"It must be just a frightening thought, sending the child off everyday as well for someone else to look after," she said.

Police on the hunt after man seriously hurt in Hamilton shooting

A man has sustained serious injuries after being shot in Hamilton last night

Police responded to Derby Street, Nawton at 10:25pm after receiving reports of a shooting.

An investigation is underway to establish exactly what has occurred and inquiries are being made to find the offenders, who left the scene in a car.

The man is in a stable condition in a high dependency unit at Waikato Hospital.  

A scene examination on Derby Street will continue this morning.

Police car generic.
Police car generic. Source: 1 NEWS

Police are keen to talk to anyone who was in the area last night and may have information of interest to the investigation.

The incident took place in Nawton at 10.25pm yesterday – the offender fled the scene by car. Source: Breakfast


Record number of happy punters as two win Powerball, 40 win Lotto first division

There were a lot more ecstatic Kiwi punters than usual last night, with two lucky Powerball players winning $2.5 million each and a record 40 players winning Lotto First Division.

Never before in the Lotto's 31-year history have that many winners been announced in a single draw. The 38 first division winners (without Powerball) will take home $25,000 each.

The winning Powerball tickets were sold at a Countdown supermarket in Hastings and at New Brighton Lotto & Discounter in Christchurch.

It follows a winning $7.2 million Powerball draw just a week earlier, sold from a Pak'n Save in Silverdale. As of yet, however, no one has come forward to claim it.

Some winners might be slightly disappointed by their haul from last night’s draw, while two others claimed over $2.5 million. Source: Breakfast


Strong growth expected in GDP figures to be released this morning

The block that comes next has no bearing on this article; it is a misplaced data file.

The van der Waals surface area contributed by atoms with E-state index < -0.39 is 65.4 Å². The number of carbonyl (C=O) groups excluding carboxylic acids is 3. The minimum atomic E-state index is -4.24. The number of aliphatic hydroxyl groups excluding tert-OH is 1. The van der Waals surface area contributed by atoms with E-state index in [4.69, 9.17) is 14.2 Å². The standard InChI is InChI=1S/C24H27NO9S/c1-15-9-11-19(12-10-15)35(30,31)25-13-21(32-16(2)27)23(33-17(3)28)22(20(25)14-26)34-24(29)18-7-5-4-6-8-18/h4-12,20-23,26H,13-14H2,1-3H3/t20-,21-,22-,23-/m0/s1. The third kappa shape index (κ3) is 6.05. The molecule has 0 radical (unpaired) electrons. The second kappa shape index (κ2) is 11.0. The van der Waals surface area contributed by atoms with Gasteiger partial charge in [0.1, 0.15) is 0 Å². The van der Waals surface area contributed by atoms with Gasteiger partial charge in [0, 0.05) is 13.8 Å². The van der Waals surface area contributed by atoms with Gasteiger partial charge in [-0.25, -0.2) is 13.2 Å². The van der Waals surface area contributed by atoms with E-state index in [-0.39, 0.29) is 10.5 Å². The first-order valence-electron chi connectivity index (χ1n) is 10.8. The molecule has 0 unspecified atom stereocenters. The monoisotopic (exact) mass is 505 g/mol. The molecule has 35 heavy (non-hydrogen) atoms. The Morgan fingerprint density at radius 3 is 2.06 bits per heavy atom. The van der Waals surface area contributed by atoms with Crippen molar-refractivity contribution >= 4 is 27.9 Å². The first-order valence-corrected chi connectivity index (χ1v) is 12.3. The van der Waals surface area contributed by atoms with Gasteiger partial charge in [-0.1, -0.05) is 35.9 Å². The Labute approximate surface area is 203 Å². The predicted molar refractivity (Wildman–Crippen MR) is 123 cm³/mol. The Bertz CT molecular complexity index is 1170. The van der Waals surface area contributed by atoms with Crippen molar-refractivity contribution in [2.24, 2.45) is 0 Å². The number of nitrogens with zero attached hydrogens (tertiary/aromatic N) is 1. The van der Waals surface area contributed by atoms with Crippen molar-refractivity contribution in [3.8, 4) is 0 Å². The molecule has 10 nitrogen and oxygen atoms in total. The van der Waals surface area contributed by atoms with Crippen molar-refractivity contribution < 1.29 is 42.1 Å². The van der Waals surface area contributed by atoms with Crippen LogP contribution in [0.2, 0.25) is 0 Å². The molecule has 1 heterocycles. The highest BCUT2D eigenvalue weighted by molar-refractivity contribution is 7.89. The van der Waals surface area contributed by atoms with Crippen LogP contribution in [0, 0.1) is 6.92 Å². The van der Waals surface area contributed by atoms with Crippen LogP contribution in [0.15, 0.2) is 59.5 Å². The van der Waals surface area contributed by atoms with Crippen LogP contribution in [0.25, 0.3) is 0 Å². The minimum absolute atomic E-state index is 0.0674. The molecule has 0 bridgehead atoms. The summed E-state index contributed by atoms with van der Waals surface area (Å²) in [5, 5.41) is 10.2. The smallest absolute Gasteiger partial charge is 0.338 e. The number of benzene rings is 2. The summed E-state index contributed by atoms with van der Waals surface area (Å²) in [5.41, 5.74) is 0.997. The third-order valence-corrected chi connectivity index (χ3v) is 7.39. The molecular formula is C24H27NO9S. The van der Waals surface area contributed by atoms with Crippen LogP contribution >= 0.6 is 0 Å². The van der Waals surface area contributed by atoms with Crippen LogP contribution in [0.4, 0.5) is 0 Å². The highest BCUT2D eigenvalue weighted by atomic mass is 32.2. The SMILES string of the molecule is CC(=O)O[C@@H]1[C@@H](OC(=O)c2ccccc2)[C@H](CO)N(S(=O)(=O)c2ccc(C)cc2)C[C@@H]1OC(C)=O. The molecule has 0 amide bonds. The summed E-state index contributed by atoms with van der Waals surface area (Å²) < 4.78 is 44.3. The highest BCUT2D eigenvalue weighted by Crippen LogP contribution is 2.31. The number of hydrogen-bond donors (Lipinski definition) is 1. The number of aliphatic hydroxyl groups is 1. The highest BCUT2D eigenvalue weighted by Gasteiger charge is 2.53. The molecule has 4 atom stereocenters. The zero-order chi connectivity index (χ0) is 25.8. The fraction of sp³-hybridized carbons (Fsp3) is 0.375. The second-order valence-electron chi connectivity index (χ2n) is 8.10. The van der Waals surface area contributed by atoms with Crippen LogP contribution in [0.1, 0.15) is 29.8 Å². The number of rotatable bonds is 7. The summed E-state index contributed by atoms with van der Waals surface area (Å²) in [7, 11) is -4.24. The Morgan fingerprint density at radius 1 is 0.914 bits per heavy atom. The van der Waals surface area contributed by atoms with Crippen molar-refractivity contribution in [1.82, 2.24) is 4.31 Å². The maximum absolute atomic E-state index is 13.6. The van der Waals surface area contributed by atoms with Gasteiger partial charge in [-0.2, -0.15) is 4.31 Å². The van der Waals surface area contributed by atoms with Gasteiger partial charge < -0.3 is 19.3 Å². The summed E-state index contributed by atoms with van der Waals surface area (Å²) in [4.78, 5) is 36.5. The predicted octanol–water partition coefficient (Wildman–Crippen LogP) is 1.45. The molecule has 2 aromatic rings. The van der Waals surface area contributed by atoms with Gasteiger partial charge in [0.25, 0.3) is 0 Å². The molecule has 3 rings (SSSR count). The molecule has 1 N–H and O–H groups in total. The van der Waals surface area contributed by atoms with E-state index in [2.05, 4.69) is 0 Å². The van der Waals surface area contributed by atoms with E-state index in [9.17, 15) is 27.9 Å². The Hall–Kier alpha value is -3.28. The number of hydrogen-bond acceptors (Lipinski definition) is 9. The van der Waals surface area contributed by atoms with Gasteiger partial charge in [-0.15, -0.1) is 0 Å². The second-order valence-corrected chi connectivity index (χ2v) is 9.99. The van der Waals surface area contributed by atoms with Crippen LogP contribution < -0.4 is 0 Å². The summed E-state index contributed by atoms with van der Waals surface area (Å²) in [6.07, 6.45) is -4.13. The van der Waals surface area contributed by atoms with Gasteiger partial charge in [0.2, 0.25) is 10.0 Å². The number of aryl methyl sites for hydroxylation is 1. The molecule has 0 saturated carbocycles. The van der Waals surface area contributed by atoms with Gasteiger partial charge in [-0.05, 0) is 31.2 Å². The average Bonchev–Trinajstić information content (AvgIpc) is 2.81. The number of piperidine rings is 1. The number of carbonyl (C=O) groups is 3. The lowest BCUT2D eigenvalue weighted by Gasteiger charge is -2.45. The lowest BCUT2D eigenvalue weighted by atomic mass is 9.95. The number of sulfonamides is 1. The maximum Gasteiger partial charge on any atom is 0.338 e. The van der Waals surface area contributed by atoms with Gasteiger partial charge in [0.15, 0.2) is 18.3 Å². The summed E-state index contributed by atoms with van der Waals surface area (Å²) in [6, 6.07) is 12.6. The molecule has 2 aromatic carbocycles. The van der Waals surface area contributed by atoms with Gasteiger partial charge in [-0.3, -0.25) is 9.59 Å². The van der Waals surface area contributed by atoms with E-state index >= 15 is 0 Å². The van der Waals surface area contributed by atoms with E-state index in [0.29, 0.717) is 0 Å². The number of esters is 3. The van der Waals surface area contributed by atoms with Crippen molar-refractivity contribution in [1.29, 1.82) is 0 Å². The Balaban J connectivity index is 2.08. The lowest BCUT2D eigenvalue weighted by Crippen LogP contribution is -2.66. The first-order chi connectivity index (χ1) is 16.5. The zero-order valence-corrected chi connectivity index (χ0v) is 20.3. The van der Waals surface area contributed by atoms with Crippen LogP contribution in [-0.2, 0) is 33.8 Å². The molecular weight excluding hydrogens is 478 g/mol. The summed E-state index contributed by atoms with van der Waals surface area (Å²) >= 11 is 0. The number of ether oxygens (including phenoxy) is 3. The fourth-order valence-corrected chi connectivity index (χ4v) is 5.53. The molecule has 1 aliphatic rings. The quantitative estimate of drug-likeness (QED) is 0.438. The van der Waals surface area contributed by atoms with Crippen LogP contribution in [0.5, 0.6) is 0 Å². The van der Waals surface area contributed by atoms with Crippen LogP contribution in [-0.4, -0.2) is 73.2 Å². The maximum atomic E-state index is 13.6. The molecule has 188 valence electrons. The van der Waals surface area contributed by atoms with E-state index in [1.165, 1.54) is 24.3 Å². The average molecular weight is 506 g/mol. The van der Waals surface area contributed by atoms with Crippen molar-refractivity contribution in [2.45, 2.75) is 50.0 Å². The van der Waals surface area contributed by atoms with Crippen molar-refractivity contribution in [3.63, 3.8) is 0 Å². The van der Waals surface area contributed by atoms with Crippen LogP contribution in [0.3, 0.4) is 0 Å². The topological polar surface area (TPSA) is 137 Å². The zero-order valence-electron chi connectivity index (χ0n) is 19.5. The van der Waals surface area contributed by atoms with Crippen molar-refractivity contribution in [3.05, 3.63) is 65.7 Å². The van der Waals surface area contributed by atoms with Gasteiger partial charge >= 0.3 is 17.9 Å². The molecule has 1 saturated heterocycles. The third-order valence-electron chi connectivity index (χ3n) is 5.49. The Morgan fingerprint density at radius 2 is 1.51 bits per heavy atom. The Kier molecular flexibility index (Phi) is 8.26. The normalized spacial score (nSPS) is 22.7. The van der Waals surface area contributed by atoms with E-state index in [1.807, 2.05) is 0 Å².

All eyes are on the country's financial performance this morning with economists expecting strong growth.

The latest GDP figures are due for release, with ASB tipping they'll show strong quarterly growth.

Westpac have forecast the annual rate of growth to hold steady at 2.7 percent and both banks are picking a 0.9 per cent rise for the quarter.

Eyes are on the country’s financial performance this morning, with ASB tipping strong quarterly growth. Source: Breakfast

US surgeon accused of removing wrong organ and not telling patient

An American surgeon denies he breached the standard of care when he removed an Iowa woman's healthy kidney instead of her adrenal gland.

Dr Scott Baker and The Surgical Institute of South Dakota responded to a lawsuit filed by Dena Knapp last month alleging professional negligence, the Argus Leader reports. The response acknowledges Dr Baker removed Ms Knapp's right kidney instead of an adrenal gland and an associated mass during her October 2016 surgery.

Knapp says she wasn't told about the mix-up until after she was released from the hospital. She developed stage-three kidney disease after the surgery.

Dr Baker and the Sioux Falls, South Dakota, hospital deny breaching the standard of care by removing the kidney, failing to remove the adrenal gland and failing to admit the mistake. They also deny that Ms Knapp suffered damages.